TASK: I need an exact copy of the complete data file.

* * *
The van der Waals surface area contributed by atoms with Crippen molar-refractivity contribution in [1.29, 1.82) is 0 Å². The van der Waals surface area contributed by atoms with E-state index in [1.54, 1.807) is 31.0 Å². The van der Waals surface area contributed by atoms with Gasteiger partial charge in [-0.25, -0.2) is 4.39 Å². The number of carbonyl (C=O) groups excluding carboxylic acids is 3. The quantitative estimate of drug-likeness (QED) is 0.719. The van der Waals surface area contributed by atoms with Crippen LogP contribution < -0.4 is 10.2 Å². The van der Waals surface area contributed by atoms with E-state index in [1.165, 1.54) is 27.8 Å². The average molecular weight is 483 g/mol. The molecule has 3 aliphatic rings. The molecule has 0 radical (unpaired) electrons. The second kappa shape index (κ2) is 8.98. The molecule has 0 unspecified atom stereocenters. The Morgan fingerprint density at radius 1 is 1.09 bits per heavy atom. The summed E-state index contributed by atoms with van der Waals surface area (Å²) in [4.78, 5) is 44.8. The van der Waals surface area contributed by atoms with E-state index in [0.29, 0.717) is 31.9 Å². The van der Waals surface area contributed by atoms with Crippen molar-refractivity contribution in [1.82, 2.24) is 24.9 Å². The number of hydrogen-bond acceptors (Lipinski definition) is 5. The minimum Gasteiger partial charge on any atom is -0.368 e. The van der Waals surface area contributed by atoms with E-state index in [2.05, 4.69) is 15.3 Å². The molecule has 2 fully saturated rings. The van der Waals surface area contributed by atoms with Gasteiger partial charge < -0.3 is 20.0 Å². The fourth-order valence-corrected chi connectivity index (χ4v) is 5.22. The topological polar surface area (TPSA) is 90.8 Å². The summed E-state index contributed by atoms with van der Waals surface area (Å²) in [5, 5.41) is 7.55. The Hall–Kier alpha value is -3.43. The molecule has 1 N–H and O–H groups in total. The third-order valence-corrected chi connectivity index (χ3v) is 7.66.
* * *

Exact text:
The van der Waals surface area contributed by atoms with Crippen molar-refractivity contribution in [1.29, 1.82) is 0 Å². The van der Waals surface area contributed by atoms with E-state index in [1.54, 1.807) is 31.0 Å². The van der Waals surface area contributed by atoms with Gasteiger partial charge in [-0.25, -0.2) is 4.39 Å². The number of carbonyl (C=O) groups excluding carboxylic acids is 3. The quantitative estimate of drug-likeness (QED) is 0.719. The van der Waals surface area contributed by atoms with Crippen LogP contribution < -0.4 is 10.2 Å². The van der Waals surface area contributed by atoms with E-state index in [1.165, 1.54) is 27.8 Å². The average molecular weight is 483 g/mol. The molecule has 3 aliphatic rings. The molecule has 0 radical (unpaired) electrons. The second kappa shape index (κ2) is 8.98. The molecule has 0 unspecified atom stereocenters. The Morgan fingerprint density at radius 1 is 1.09 bits per heavy atom. The summed E-state index contributed by atoms with van der Waals surface area (Å²) in [4.78, 5) is 44.8. The van der Waals surface area contributed by atoms with E-state index in [0.29, 0.717) is 31.9 Å². The van der Waals surface area contributed by atoms with Crippen molar-refractivity contribution in [1.82, 2.24) is 24.9 Å². The number of hydrogen-bond acceptors (Lipinski definition) is 5. The minimum Gasteiger partial charge on any atom is -0.368 e. The van der Waals surface area contributed by atoms with E-state index in [2.05, 4.69) is 15.3 Å². The molecule has 2 fully saturated rings. The van der Waals surface area contributed by atoms with Gasteiger partial charge < -0.3 is 20.0 Å². The fourth-order valence-corrected chi connectivity index (χ4v) is 5.22. The topological polar surface area (TPSA) is 90.8 Å². The summed E-state index contributed by atoms with van der Waals surface area (Å²) in [5, 5.41) is 7.55. The Hall–Kier alpha value is -3.43. The molecule has 1 N–H and O–H groups in total. The third-order valence-corrected chi connectivity index (χ3v) is 7.66.